Located in Northeast Thailand, Ban Thaen is a rural district with limited medical resources – only a hospital offering primary care operates there, without any emergency response services. Due to its remote location and sparse population, this region receives little to no government support.
Seeing this pressing need, a group of dedicated volunteers formed an organization to fill the gap between emergencies and hospital care. Compromised of adults and high school students, they function as a mobile response unit. Sakda and his family rallied other farmers and raised funds to make generous donations to this volunteer organization, going above and beyond to purchase neck braces, AEDs, and other essential equipment to improve the effectiveness of their ambulance.
Sakda, his family and his fellow farmers also donated to Usa’s old elementary school, a humble institution serving approximately 49 students across all grade levels. Unfortunately, the government doesn’t provide significant financial assistance for maintenance and renovations due to the school’s small size. The donation from Sakda’s family and his fellow Thai-immigrant farmers will play a significant role in constructing the long-awaited cafeteria. Soon, students and faculty will have a dedicated space to prepare and enjoy their meals.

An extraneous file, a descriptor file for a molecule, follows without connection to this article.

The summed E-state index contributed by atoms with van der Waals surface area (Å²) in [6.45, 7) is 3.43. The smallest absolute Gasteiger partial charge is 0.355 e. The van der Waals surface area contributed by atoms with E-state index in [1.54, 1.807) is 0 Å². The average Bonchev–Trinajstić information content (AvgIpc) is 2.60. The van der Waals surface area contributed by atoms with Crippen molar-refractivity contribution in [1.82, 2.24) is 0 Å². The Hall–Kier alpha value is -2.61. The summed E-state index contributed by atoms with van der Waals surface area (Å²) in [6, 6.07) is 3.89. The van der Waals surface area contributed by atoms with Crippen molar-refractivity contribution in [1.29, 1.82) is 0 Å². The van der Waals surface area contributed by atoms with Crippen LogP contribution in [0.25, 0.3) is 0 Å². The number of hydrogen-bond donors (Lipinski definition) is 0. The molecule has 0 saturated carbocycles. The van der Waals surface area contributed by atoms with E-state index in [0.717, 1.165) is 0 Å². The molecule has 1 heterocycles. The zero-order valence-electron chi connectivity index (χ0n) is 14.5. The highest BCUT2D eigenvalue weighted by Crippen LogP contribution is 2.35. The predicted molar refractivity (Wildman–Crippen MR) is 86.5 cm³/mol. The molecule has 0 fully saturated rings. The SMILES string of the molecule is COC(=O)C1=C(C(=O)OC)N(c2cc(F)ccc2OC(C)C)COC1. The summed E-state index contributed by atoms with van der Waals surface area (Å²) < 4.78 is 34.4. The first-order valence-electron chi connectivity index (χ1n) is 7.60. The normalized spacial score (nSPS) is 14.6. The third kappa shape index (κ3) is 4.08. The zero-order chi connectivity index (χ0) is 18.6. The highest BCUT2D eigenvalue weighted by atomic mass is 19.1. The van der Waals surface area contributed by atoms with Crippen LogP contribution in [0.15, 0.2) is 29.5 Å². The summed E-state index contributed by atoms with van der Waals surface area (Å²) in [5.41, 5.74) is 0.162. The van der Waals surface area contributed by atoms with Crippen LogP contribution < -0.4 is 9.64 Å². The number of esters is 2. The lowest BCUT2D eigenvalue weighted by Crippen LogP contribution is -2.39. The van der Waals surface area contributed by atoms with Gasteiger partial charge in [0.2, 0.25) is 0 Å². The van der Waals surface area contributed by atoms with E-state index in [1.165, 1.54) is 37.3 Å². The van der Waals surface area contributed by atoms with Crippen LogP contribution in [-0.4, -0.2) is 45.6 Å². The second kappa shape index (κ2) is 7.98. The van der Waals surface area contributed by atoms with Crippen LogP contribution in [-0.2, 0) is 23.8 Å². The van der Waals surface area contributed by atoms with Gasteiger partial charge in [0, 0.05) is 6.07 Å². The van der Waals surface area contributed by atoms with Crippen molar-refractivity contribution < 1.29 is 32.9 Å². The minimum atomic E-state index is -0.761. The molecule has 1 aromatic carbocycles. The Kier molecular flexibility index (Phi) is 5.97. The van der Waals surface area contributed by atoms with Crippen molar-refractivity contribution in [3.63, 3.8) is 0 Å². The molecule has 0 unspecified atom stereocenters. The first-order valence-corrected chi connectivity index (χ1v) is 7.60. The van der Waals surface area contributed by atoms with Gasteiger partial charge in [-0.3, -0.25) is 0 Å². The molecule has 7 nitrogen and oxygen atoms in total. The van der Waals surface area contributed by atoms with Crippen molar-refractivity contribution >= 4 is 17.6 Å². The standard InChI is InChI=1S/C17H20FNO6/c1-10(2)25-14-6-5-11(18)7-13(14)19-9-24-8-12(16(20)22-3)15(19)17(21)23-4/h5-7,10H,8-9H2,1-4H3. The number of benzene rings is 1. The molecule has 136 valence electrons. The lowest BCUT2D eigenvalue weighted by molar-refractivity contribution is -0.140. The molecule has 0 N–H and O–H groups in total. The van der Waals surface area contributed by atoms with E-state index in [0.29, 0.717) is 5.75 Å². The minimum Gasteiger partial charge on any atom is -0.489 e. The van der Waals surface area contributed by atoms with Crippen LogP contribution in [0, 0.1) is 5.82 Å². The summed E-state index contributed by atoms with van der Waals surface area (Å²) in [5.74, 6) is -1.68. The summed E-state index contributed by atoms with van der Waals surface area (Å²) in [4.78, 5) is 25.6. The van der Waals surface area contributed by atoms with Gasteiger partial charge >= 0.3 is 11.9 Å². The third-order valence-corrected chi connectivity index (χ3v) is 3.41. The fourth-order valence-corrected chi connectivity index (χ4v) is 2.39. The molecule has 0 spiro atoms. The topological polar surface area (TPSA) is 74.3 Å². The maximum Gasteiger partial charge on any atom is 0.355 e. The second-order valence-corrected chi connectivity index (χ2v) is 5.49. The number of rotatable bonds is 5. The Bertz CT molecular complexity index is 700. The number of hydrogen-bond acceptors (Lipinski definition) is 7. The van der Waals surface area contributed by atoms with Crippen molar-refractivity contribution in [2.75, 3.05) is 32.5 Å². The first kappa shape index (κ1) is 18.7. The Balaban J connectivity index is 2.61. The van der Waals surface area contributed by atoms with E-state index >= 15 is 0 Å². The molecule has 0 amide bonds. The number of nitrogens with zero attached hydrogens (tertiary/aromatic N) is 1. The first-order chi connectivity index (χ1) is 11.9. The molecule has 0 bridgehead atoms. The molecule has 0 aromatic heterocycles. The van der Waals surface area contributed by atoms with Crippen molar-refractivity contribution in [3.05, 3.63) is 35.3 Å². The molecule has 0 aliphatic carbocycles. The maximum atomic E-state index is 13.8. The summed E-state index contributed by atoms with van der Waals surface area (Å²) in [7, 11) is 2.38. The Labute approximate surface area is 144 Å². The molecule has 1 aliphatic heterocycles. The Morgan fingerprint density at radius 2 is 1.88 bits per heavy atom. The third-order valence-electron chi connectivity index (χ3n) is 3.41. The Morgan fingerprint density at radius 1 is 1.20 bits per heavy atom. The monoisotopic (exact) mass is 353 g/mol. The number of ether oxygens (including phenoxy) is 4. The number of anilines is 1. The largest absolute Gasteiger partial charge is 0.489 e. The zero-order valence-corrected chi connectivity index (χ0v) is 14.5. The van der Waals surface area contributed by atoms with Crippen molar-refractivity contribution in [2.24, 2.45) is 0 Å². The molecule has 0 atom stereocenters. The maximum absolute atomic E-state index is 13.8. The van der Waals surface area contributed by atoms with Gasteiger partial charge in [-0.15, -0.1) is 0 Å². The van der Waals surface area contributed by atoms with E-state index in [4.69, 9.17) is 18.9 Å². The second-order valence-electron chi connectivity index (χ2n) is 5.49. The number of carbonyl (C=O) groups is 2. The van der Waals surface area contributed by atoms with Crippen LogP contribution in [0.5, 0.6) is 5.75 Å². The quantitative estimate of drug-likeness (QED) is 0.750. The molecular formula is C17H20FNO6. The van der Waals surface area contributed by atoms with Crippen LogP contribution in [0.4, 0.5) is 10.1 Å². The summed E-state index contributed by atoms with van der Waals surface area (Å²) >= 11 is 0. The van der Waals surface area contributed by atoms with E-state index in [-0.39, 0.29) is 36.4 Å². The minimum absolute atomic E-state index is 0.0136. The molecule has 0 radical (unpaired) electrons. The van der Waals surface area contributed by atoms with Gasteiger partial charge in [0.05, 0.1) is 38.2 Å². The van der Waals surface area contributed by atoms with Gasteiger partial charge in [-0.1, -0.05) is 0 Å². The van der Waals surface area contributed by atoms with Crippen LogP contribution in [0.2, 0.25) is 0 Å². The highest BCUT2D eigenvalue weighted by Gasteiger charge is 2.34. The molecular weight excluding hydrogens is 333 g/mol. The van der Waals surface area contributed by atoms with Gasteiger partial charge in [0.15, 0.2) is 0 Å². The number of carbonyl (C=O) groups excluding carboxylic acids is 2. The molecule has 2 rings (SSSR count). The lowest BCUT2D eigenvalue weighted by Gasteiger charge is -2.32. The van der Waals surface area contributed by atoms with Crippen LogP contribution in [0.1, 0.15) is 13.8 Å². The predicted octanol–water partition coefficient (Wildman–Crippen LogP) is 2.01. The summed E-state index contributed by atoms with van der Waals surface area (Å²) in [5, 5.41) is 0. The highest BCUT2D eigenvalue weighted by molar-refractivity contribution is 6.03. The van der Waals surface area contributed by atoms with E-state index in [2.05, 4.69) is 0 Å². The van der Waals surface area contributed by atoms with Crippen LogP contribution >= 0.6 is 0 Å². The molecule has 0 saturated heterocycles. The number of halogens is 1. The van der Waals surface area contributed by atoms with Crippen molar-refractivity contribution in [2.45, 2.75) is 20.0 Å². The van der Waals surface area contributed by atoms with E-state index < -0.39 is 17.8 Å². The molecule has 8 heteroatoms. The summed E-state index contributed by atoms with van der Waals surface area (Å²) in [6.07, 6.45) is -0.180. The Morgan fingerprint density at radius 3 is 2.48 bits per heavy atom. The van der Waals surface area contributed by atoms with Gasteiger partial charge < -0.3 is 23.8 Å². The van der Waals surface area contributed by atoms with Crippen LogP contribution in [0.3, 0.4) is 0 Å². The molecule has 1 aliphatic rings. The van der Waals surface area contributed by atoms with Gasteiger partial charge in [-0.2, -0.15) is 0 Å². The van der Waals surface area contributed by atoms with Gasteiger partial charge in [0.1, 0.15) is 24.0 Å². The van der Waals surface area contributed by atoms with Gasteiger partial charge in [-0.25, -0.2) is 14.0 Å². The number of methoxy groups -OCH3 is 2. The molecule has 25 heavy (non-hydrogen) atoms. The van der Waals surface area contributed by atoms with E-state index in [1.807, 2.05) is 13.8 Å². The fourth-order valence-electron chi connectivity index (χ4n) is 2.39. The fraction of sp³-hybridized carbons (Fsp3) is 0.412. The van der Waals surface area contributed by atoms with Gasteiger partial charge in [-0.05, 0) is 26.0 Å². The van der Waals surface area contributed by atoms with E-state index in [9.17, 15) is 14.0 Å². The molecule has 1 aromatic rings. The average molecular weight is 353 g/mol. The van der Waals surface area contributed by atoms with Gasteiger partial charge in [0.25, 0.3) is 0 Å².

As a final stop, Sakda and Usa joined a two-hour ceremony and dinner at the town’s central temple. Sakda and Usa firmly believe that leading a good life requires a strong foundation in faith, cleansing the heart and intentions. By combining their efforts with other Thai farmers on Kaua‘i, Sakda and his family contributed to the temple’s ongoing renovations.
The dedication and generosity of Sakda, Usa and the entire Thai Farming community from Kauaʻi are truly inspiring. And this past summer was just the beginning. They plan to assist more hospitals, schools, and temples in Thailand, and their hope is to visit their homeland once again soon. To explore more captivating stories about our incredible farmers, click the link below!
Department of Water Make a Splash
On Sept. 15, the County of Kaua‘i Department of Water (DOW) organized the state’s largest and only water festival, the 18th Annual Make a Splash with Project WET (Water Education Today) Festival, at the Vidinha Stadium soccer field in Līhu‘e. More than 500 fifth graders spent the day discovering where their water comes from and learning about the importance of protecting this precious resource. The event was a great success, thanks to the efforts of dedicated volunteers from across the state.